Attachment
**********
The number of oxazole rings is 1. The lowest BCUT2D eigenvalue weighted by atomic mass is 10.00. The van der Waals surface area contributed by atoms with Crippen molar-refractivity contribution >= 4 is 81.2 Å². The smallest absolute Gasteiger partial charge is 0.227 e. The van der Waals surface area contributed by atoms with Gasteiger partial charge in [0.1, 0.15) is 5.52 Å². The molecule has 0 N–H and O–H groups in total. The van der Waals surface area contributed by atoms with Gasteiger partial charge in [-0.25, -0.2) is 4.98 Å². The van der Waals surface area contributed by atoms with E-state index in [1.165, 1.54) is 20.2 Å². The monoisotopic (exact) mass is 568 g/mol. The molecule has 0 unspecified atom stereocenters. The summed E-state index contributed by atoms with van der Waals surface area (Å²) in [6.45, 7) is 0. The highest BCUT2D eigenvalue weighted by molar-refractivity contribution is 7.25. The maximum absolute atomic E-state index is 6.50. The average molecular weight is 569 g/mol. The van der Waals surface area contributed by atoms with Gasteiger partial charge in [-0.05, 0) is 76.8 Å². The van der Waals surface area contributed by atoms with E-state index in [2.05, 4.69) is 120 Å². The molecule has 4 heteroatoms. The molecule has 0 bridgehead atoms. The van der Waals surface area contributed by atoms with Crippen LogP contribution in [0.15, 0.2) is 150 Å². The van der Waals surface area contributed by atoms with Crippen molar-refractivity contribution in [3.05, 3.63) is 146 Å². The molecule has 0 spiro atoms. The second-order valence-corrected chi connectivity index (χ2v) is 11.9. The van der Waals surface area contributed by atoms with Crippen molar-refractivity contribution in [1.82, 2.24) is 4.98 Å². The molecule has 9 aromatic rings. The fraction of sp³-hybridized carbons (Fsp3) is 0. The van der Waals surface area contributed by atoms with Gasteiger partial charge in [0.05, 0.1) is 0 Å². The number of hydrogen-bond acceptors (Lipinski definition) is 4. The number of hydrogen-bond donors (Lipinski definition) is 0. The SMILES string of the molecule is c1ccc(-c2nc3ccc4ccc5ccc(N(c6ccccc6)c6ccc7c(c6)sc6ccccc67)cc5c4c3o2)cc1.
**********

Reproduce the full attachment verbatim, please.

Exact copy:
The number of oxazole rings is 1. The lowest BCUT2D eigenvalue weighted by atomic mass is 10.00. The van der Waals surface area contributed by atoms with Crippen molar-refractivity contribution >= 4 is 81.2 Å². The smallest absolute Gasteiger partial charge is 0.227 e. The van der Waals surface area contributed by atoms with Gasteiger partial charge in [0.1, 0.15) is 5.52 Å². The molecule has 0 N–H and O–H groups in total. The van der Waals surface area contributed by atoms with Gasteiger partial charge in [-0.25, -0.2) is 4.98 Å². The van der Waals surface area contributed by atoms with E-state index in [1.165, 1.54) is 20.2 Å². The monoisotopic (exact) mass is 568 g/mol. The molecule has 0 unspecified atom stereocenters. The summed E-state index contributed by atoms with van der Waals surface area (Å²) in [6.45, 7) is 0. The highest BCUT2D eigenvalue weighted by molar-refractivity contribution is 7.25. The maximum absolute atomic E-state index is 6.50. The average molecular weight is 569 g/mol. The van der Waals surface area contributed by atoms with Gasteiger partial charge in [-0.05, 0) is 76.8 Å². The van der Waals surface area contributed by atoms with E-state index in [2.05, 4.69) is 120 Å². The molecule has 4 heteroatoms. The molecule has 0 bridgehead atoms. The van der Waals surface area contributed by atoms with Crippen LogP contribution in [0.15, 0.2) is 150 Å². The van der Waals surface area contributed by atoms with Crippen molar-refractivity contribution in [3.05, 3.63) is 146 Å². The molecule has 0 spiro atoms. The second-order valence-corrected chi connectivity index (χ2v) is 11.9. The van der Waals surface area contributed by atoms with Crippen molar-refractivity contribution in [1.82, 2.24) is 4.98 Å². The molecule has 9 aromatic rings. The fraction of sp³-hybridized carbons (Fsp3) is 0. The van der Waals surface area contributed by atoms with Gasteiger partial charge in [0.05, 0.1) is 0 Å². The number of hydrogen-bond acceptors (Lipinski definition) is 4. The number of hydrogen-bond donors (Lipinski definition) is 0. The SMILES string of the molecule is c1ccc(-c2nc3ccc4ccc5ccc(N(c6ccccc6)c6ccc7c(c6)sc6ccccc67)cc5c4c3o2)cc1.